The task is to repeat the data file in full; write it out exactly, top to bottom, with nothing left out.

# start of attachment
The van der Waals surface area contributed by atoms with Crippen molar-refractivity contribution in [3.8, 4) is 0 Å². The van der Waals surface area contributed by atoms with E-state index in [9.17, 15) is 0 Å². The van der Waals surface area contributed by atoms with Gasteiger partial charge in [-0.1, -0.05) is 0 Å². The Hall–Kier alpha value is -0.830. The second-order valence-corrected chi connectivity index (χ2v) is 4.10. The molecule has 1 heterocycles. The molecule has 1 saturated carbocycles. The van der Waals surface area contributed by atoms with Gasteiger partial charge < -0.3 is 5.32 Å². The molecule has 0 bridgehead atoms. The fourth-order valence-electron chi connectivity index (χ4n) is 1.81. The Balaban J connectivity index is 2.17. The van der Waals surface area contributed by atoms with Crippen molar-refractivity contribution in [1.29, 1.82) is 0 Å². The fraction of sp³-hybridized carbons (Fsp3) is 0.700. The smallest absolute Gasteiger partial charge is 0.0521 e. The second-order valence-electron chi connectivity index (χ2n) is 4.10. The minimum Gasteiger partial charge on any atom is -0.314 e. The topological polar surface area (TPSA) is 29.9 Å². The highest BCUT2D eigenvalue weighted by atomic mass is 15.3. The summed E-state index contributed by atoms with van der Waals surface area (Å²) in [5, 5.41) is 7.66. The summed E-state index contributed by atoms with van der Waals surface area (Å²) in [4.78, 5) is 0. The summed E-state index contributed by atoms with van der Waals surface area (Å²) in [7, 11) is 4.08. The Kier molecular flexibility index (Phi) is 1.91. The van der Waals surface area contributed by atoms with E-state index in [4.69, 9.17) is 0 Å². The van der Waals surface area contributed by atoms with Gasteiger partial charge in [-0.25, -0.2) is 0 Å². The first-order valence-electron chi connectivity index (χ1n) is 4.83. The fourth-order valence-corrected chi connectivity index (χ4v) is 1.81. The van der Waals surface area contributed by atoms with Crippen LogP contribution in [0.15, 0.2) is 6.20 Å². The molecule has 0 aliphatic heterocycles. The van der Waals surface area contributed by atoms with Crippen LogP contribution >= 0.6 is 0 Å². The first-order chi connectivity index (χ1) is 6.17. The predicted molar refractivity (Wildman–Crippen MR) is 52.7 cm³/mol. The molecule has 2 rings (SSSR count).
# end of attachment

The van der Waals surface area contributed by atoms with Crippen molar-refractivity contribution in [3.8, 4) is 0 Å². The van der Waals surface area contributed by atoms with E-state index in [9.17, 15) is 0 Å². The van der Waals surface area contributed by atoms with Gasteiger partial charge in [-0.1, -0.05) is 0 Å². The Hall–Kier alpha value is -0.830. The second-order valence-corrected chi connectivity index (χ2v) is 4.10. The molecule has 1 heterocycles. The molecule has 1 saturated carbocycles. The van der Waals surface area contributed by atoms with Gasteiger partial charge < -0.3 is 5.32 Å². The molecule has 0 bridgehead atoms. The fourth-order valence-electron chi connectivity index (χ4n) is 1.81. The Balaban J connectivity index is 2.17. The van der Waals surface area contributed by atoms with Crippen molar-refractivity contribution in [1.29, 1.82) is 0 Å². The fraction of sp³-hybridized carbons (Fsp3) is 0.700. The smallest absolute Gasteiger partial charge is 0.0521 e. The second-order valence-electron chi connectivity index (χ2n) is 4.10. The minimum Gasteiger partial charge on any atom is -0.314 e. The topological polar surface area (TPSA) is 29.9 Å². The highest BCUT2D eigenvalue weighted by atomic mass is 15.3. The summed E-state index contributed by atoms with van der Waals surface area (Å²) in [5, 5.41) is 7.66. The summed E-state index contributed by atoms with van der Waals surface area (Å²) in [4.78, 5) is 0. The summed E-state index contributed by atoms with van der Waals surface area (Å²) in [7, 11) is 4.08. The Kier molecular flexibility index (Phi) is 1.91. The van der Waals surface area contributed by atoms with E-state index in [4.69, 9.17) is 0 Å². The van der Waals surface area contributed by atoms with Gasteiger partial charge in [-0.25, -0.2) is 0 Å². The first-order valence-electron chi connectivity index (χ1n) is 4.83. The fourth-order valence-corrected chi connectivity index (χ4v) is 1.81. The van der Waals surface area contributed by atoms with Crippen LogP contribution in [0.15, 0.2) is 6.20 Å². The molecule has 0 aliphatic heterocycles. The van der Waals surface area contributed by atoms with Crippen LogP contribution >= 0.6 is 0 Å². The first-order chi connectivity index (χ1) is 6.17. The predicted molar refractivity (Wildman–Crippen MR) is 52.7 cm³/mol. The molecule has 2 rings (SSSR count).